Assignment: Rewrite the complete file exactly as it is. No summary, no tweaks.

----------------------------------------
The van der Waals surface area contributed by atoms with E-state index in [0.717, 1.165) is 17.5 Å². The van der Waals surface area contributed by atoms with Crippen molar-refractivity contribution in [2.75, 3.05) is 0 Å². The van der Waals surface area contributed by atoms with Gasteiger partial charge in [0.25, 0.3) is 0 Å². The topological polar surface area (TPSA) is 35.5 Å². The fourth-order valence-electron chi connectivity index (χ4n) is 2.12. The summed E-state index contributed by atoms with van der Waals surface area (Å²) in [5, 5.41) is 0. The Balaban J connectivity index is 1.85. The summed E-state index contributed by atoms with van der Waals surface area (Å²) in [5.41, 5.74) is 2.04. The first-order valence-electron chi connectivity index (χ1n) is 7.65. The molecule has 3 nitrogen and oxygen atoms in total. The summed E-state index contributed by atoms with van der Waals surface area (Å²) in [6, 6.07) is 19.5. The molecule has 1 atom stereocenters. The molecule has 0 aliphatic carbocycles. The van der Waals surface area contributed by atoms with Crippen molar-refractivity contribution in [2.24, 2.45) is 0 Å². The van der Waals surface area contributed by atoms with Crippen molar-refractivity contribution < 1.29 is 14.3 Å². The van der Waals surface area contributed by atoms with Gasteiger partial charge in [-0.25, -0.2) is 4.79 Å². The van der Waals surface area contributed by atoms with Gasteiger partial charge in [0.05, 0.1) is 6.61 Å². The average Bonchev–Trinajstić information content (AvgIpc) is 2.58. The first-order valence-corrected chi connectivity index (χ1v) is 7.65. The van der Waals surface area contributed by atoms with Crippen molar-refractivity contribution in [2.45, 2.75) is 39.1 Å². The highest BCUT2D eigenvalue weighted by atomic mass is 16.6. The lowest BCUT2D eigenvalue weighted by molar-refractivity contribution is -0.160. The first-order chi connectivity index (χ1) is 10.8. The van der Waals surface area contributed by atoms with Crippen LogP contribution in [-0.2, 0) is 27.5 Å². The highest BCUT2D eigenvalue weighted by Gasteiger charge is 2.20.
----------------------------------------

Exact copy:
The van der Waals surface area contributed by atoms with E-state index in [0.717, 1.165) is 17.5 Å². The van der Waals surface area contributed by atoms with Crippen molar-refractivity contribution in [2.75, 3.05) is 0 Å². The van der Waals surface area contributed by atoms with Gasteiger partial charge in [0.25, 0.3) is 0 Å². The topological polar surface area (TPSA) is 35.5 Å². The fourth-order valence-electron chi connectivity index (χ4n) is 2.12. The summed E-state index contributed by atoms with van der Waals surface area (Å²) in [5, 5.41) is 0. The Balaban J connectivity index is 1.85. The summed E-state index contributed by atoms with van der Waals surface area (Å²) in [5.41, 5.74) is 2.04. The first-order valence-electron chi connectivity index (χ1n) is 7.65. The molecule has 3 nitrogen and oxygen atoms in total. The summed E-state index contributed by atoms with van der Waals surface area (Å²) in [6, 6.07) is 19.5. The molecule has 1 atom stereocenters. The molecule has 0 aliphatic carbocycles. The van der Waals surface area contributed by atoms with Crippen molar-refractivity contribution in [2.24, 2.45) is 0 Å². The van der Waals surface area contributed by atoms with Crippen molar-refractivity contribution < 1.29 is 14.3 Å². The van der Waals surface area contributed by atoms with Gasteiger partial charge in [-0.25, -0.2) is 4.79 Å². The van der Waals surface area contributed by atoms with Gasteiger partial charge in [0.05, 0.1) is 6.61 Å². The average Bonchev–Trinajstić information content (AvgIpc) is 2.58. The first-order valence-corrected chi connectivity index (χ1v) is 7.65. The van der Waals surface area contributed by atoms with Crippen molar-refractivity contribution in [2.45, 2.75) is 39.1 Å². The highest BCUT2D eigenvalue weighted by atomic mass is 16.6. The lowest BCUT2D eigenvalue weighted by molar-refractivity contribution is -0.160. The first-order chi connectivity index (χ1) is 10.8. The van der Waals surface area contributed by atoms with Crippen LogP contribution in [-0.2, 0) is 27.5 Å². The highest BCUT2D eigenvalue weighted by Gasteiger charge is 2.20.